London Design Festival 2016:the main themes and buzzing design districts

London Design Festival is now in full swing around London. Here's what to watch out for...

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You’ve got until Sunday to catch the last few days of the London Design Festival, which opened on Saturday and is in full swing across the city, from Hackney and Shoreditch, to Brixton and Deptford. 

The big trade shows open today and tomorrow — check out these “design destinations” at You can only get in at certain times and you may have to pay. 

But the multiple showrooms in Chelsea are open free for the Focus furnishing show tomorrow and Friday, with a great programme of talks and tours — visit for more. Here are this year’s themes.

Out For Space is inspired by nature, traditional crafts and new technologies, ()

A better world

Amid a plethora of product launches and pop-up shops, the festival tackles serious issues. The Building Centre in Store Street, WC1, is responding to the revelation that the construction industry produces three times more waste than UK households, half of which is not recycled. 

The solution could be the “circular economy”, as admirably explained in this show. Here is an ambitious strategy to minimise waste and feed it back into manufacturing. Visit for more.

Implementing this radical rethink is Bloomberg, in Finsbury Square, EC2. Scattered around its lavish European HQ, designed by Norman Foster, are products made entirely out of the business news company’s waste. Materials recycled by a list of international designers include 2,000 metres of cable flex, 76 keyboards, 160 holographic screen sheets, 250 printer cartridges and 33 wooden pallets. Take a tour on Saturday (noon to 3pm;

Dyslexia gets star treatment at designjunction in Granary Square, King’s Cross from tomorrow until Sunday, when an impressive coterie of designers reveal that they, along with about 10 per cent of the population, are dyslexic. There will be a panel discussion on Saturday at 5pm ( 

At Somerset House in Strand, 37 countries present visions of Utopia at the London Design Biennale. 

Don’t miss installations by Russia and India, and Spain’s stunning 3D “virtual reality” vision of a future world. In Ecotopia, a multi-sensory installation in Cromwell Place, South Kensington, designers and illustrators grapple with climate change (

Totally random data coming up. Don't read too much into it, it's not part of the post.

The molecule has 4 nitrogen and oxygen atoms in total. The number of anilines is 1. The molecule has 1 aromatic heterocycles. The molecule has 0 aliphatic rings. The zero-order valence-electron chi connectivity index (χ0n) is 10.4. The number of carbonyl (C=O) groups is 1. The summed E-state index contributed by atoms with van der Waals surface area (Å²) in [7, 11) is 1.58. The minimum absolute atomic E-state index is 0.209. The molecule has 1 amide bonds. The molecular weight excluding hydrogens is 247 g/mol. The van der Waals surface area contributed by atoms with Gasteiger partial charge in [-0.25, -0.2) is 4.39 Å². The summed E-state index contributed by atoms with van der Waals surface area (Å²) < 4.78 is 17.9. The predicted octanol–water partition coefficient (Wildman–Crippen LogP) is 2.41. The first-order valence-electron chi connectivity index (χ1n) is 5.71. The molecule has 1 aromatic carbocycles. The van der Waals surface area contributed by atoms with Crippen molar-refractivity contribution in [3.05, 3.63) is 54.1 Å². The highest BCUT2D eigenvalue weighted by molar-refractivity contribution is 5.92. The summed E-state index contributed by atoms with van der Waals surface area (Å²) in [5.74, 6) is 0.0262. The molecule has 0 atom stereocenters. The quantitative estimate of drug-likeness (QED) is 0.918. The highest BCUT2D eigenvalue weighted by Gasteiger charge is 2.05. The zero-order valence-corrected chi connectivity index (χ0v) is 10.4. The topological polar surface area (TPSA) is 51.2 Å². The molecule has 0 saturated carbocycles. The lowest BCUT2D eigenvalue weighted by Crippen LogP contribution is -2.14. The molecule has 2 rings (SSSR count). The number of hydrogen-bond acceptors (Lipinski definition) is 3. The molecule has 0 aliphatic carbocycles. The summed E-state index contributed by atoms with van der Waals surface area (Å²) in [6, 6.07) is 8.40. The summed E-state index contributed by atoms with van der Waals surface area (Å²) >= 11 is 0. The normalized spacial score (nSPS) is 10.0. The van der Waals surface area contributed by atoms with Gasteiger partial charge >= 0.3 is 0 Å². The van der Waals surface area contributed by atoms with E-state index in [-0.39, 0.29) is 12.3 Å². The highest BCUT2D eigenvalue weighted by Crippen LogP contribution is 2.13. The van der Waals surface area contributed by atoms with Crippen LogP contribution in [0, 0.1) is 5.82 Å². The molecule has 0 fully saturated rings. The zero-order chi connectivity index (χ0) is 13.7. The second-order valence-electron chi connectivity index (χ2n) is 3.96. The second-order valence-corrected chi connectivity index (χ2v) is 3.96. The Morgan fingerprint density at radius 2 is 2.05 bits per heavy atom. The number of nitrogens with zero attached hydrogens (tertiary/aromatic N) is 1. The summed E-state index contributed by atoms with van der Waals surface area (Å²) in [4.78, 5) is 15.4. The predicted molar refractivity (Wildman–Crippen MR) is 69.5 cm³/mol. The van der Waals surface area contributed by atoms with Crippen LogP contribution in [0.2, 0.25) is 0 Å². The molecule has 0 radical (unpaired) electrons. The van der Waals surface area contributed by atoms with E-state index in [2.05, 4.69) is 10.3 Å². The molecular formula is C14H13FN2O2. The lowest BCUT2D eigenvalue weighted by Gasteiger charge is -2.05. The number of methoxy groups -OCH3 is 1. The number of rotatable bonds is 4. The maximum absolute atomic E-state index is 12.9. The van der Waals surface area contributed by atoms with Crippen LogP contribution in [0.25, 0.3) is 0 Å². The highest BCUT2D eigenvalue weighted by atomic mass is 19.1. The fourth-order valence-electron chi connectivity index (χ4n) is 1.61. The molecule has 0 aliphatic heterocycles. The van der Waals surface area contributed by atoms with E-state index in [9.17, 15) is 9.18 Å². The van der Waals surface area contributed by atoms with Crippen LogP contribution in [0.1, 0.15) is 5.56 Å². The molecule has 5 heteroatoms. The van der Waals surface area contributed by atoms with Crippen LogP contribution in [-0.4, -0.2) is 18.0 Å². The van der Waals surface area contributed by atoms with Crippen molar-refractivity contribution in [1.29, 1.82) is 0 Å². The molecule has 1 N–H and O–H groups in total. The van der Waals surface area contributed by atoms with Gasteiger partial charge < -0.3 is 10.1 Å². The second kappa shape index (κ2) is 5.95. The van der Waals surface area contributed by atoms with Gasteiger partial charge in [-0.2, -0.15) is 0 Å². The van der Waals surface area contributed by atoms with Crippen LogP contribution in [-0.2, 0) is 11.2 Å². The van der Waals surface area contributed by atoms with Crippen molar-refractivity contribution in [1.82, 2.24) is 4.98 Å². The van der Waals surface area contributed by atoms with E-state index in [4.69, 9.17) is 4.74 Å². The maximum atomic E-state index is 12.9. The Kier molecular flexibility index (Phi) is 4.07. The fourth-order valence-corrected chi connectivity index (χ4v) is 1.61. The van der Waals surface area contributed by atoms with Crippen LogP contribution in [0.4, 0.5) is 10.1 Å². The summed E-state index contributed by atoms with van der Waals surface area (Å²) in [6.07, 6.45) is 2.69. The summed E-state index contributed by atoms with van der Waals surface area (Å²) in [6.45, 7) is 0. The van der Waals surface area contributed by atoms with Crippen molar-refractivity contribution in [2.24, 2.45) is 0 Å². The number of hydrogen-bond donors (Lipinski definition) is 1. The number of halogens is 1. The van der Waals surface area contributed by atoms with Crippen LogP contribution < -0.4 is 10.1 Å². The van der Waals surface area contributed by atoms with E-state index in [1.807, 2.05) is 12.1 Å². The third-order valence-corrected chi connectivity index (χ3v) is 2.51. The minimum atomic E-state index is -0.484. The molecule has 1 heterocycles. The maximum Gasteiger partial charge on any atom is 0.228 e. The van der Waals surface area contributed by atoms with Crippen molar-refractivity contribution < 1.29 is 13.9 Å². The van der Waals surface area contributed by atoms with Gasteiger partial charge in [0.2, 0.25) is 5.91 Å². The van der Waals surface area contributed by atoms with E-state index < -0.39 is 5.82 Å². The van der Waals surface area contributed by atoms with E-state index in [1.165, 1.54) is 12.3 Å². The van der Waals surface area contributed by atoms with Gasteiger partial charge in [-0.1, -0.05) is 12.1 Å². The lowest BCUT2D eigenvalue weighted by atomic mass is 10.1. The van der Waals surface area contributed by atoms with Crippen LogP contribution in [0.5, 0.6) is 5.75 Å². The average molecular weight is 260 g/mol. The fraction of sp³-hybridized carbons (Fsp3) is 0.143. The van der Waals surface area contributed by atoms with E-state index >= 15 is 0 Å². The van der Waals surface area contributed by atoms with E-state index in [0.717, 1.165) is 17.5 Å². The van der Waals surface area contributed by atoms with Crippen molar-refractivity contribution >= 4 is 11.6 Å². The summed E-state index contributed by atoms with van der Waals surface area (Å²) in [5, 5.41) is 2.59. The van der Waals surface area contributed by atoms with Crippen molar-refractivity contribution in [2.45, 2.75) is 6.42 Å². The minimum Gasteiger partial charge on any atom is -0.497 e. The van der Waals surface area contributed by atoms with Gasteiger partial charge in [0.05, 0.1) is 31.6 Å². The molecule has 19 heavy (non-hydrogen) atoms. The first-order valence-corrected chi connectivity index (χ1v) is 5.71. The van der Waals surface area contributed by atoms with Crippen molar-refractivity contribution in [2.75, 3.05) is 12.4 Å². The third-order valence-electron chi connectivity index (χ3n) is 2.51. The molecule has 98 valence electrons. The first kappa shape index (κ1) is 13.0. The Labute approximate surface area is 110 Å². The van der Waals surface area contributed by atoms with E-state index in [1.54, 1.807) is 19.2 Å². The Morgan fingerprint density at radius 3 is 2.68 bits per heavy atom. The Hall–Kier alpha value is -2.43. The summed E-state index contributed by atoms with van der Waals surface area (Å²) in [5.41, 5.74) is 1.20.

A show at Case Furniture in SW18 has Architects’ Visions for London expressed in wonderful models, which reveal “the emotion of buildings”, says Case director Paul Newman ( 

The United Nations published 17 international goals a year ago for sustainable development — “to end poverty, protect the planet, and ensure prosperity for all”. So how can design help? At Designersblock on the South Bank, explore the  projects that can make a difference (

Waste not

As natural resources diminish, could new sustainable materials be made from what we throw away — like the bees’ waste in a bio-resin at Mint in South Kensington ( Or the washed-up marine plastic in the Australian pavilion at Somerset House? 

In a show in Brompton design district, an attractive terracotta-like material comes from cow dung — its Italian inventor calls this “merdecotta” ( Old materials hold their own: witness granite chairs fashioned by Max Lamb at London Design Fair, and the Wooden Matters seminars running today until Saturday in Walthamstow. Visit

Think global

The festival is exuberantly global, a robust riposte to post-Brexit negativity. About 96 per cent of the design industry voted to stay in the EU, and now a “manifesto” voicing their group concerns has been formulated by the web magazine 

Find 12 country pavilions and exhibitors from 36 countries at London Design Fair, E1, where director Jimmy MacDonald is typically upbeat: “London is global now — no one can take that away.”

Sir John Sorrell, festival co-founder and chairman, loves London’s multicultural design community, and designers in large group shows like the intriguing 

Electrocraft at Studio Tord Boontje in EC2 are a marvellous mix of multinationals, who have chosen London as their base. Visit for more.

Londoner Camille Walala  will be showcasing “tribal pop”


Pattern is the festival’s happy face. It pops up everywhere, even on a zebra crossing. There’s something for every home, from well-mannered geometric weaves, to decorated chinaware and huge digital prints. 

Londoner Camille Walala does “tribal pop”, a melange of vivid circles, squares and squiggles. 

She’s transformed a crossing in Southwark Street SE1, and is doing rugs at designjunction with Floor Story. She’s also decorated the Clerkenwell London shop/café in Farringdon Road — worth a visit for a spread of design events including Granby Workshop furniture, textiles and accessories by the Turner Prize-winning collective, Assemble. 

The artists who’ve come to London from St Judes in Norwich are showing exquisitely detailed wood engravings and lino cuts by Angie Lewin, Mark Hearld and Emily Sutton printed on to papers and fabrics, bringing the countryside to an historic Spitalfields weaver’s house in Fournier Street (

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